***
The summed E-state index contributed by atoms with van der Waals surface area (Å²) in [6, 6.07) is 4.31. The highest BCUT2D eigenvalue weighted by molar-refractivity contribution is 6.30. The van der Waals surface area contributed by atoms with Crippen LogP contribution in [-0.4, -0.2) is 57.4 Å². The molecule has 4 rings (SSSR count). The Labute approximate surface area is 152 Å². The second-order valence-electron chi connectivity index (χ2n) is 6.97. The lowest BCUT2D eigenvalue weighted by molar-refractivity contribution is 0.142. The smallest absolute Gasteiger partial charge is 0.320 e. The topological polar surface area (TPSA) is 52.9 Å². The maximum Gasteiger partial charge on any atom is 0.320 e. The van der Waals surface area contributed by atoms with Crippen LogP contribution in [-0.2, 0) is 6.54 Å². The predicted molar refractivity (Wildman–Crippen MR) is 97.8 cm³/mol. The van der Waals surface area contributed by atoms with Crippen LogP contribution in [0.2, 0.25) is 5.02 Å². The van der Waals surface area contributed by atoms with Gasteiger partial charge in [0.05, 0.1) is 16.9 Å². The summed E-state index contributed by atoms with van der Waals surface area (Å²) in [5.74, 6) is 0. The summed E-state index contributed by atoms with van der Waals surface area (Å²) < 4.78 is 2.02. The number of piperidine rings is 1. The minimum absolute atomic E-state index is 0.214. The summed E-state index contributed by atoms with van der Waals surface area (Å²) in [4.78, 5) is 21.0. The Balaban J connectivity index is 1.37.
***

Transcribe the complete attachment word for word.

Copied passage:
The summed E-state index contributed by atoms with van der Waals surface area (Å²) in [6, 6.07) is 4.31. The highest BCUT2D eigenvalue weighted by molar-refractivity contribution is 6.30. The van der Waals surface area contributed by atoms with Crippen LogP contribution in [-0.4, -0.2) is 57.4 Å². The molecule has 4 rings (SSSR count). The Labute approximate surface area is 152 Å². The second-order valence-electron chi connectivity index (χ2n) is 6.97. The lowest BCUT2D eigenvalue weighted by molar-refractivity contribution is 0.142. The smallest absolute Gasteiger partial charge is 0.320 e. The topological polar surface area (TPSA) is 52.9 Å². The maximum Gasteiger partial charge on any atom is 0.320 e. The van der Waals surface area contributed by atoms with Crippen LogP contribution in [-0.2, 0) is 6.54 Å². The predicted molar refractivity (Wildman–Crippen MR) is 97.8 cm³/mol. The van der Waals surface area contributed by atoms with Crippen LogP contribution in [0.2, 0.25) is 5.02 Å². The van der Waals surface area contributed by atoms with Gasteiger partial charge in [0.05, 0.1) is 16.9 Å². The summed E-state index contributed by atoms with van der Waals surface area (Å²) in [5.74, 6) is 0. The summed E-state index contributed by atoms with van der Waals surface area (Å²) < 4.78 is 2.02. The number of piperidine rings is 1. The minimum absolute atomic E-state index is 0.214. The summed E-state index contributed by atoms with van der Waals surface area (Å²) in [4.78, 5) is 21.0. The Balaban J connectivity index is 1.37.